Compared to most other Office apps, Microsoft Excel 2010 has changed the least from its Office 2007 incarnation. The improved ribbon is nice, and the integration with Skydrive is rife with possibilities, but neither is a serious game-changer. Unless you are a devoted number cruncher with a real need for sparklines, slicers or collaborative editing, there's no compelling reason to upgrade from Excel 2007. If you're happy with your current version of Excel, there's no reason to stop using it in favor of Excel 2010.


Google makes Docs more like Microsoft Office By Bridget Botelho, News Writer 13 Apr 2010 | SearchEnterpriseDesktop.com

IT pros said that features in the latest version of Google Docs -- released this week -- make the application suite even more similar to Microsoft Office. Although changes came at the expense of offline support, for some users, the improvements outweigh the loss.

Google replaced its browser extension, Gears, with HTML5 to make its collaboration products perform faster and support more capabilities. However, it has dropped offline Docs support, which includes documents, drawings, presentations and spreadsheets.

One IT manager who switched from Microsoft Office to Google Apps last year is fine with the tradeoff because of the speed and functionality improvements.

"Discontinuing offline access is not ideal, but I don't think it will be that big of a deal," said Ben Baugher, a systems administrator at a heating, ventilation and air conditioning equipment seller in Arkansas. "Most of the offline use is with mail and calendar [in Google Apps], which are still supported."

Jason McAninch, head of IT consultancy J-TEK, said his clients adopted the Google Apps product suite, which includes Gmail, calendar, Google Docs, Groups, Sites and video, because they almost always have online access through a traditional connection, Wi-Fi or cellular connectivity.

Accessing Google documents offline As of May 3, Google Docs users who want to access their documents offline have to save them as read-only PDFs or as Microsoft Office documents, which are useful only if the user has Microsoft Office installed locally. Changes to offline versions won't sync to online versions without third-party software such as Memeo Inc.'s AutoSync software, which lists on the vendor's website for $29.99.

Google Docs offline access was added in 2008 and gave users a local version of documents for offline use. Those documents would sync with the server when the user's machine was back online.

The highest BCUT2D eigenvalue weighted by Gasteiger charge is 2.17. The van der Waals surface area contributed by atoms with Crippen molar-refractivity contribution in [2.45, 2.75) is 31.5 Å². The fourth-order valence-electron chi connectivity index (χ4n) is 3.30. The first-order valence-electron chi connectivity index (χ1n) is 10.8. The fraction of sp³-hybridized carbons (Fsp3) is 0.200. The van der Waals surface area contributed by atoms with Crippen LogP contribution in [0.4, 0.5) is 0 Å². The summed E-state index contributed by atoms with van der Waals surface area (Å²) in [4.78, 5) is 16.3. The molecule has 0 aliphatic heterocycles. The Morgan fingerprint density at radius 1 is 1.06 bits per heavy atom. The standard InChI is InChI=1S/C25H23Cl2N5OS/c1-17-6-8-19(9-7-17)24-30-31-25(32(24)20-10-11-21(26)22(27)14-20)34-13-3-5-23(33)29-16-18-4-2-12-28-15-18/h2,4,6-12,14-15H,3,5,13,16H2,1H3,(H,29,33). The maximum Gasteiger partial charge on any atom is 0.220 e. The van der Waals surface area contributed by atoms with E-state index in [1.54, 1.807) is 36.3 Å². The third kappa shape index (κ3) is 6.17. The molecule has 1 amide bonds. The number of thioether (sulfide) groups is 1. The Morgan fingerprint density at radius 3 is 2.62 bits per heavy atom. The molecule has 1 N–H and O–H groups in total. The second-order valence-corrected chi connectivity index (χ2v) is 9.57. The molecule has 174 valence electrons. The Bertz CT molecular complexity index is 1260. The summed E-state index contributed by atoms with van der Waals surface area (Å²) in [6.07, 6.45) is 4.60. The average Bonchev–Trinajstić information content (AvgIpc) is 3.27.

The company downplayed the importance of offline Docs support, saying in an interview that very few people actually use the feature. But in the same breath, the company promised to offer improved offline support as soon as possible. Google did not provide a timeline.

By adopting HTML5, Google was able to address requests for better document-formatting options including a margin ruler, better numbering and bullets, spell check and better image-placement tools.

Google's spreadsheets now include tools that Microsoft Excel users will find familiar, such as a formula bar that can be edited, cell autocomplete and drag-and-drop columns, along with real-time collaboration capabilities that let many users work on a spreadsheet at once.

Google Docs not up to par with Excel The spreadsheets and presentations in previous versions of Google Docs haven't been up to par with Microsoft Excel and PowerPoint, and that has held back some corporate adoption.

For instance, Shaneal Manek, chief technology officer of Postabon, a New York-based deal-locating website, deployed Google Apps to "casual" users in the company but said it hasn't met the needs of "power users."

Postabon's co-founder, who handles accounting, builds the business model, and performs other graphic- and data-intensive tasks, found that Google Docs isn't as programmable as Excel or fast enough, and Postabon's CEO refused to use Google Apps because its presentation offering doesn't match PowerPoint's performance, said Manek.

"It gets bogged down when he works on big documents with lots of graphics," Manek said. "Ironically, he runs PowerPoint on a virtual machine on his Mac."

But Google said it isn't trying to match Microsoft Office feature for feature. The company said it consistently adds features based on mainstream user demands -- which are typically existing Microsoft Office features. At the same time, Google's browser-based approach includes multiuser collaboration capabilities that Microsoft hasn't offered.

Google's multiuser collaboration has been the company's niche, and it now supports up to 50 users working on the same file at the same time, along with live chats and moderation. (Documents appear as read-only for users over the 50 maximum).

"Being browser-based, we can do things that simply can't be done with documents located on desktops," said Anil Sabharwal, Google Docs product manager.

Online collaboration won't be unique to Google for long -- Microsoft will offer similar Web-based collaboration capabilities in Office 2010 via Office Live Workspace, which is due out in May. Whether Microsoft's online collaboration capabilities will be up to snuff with what Google has been doing since 2006 remains to be seen.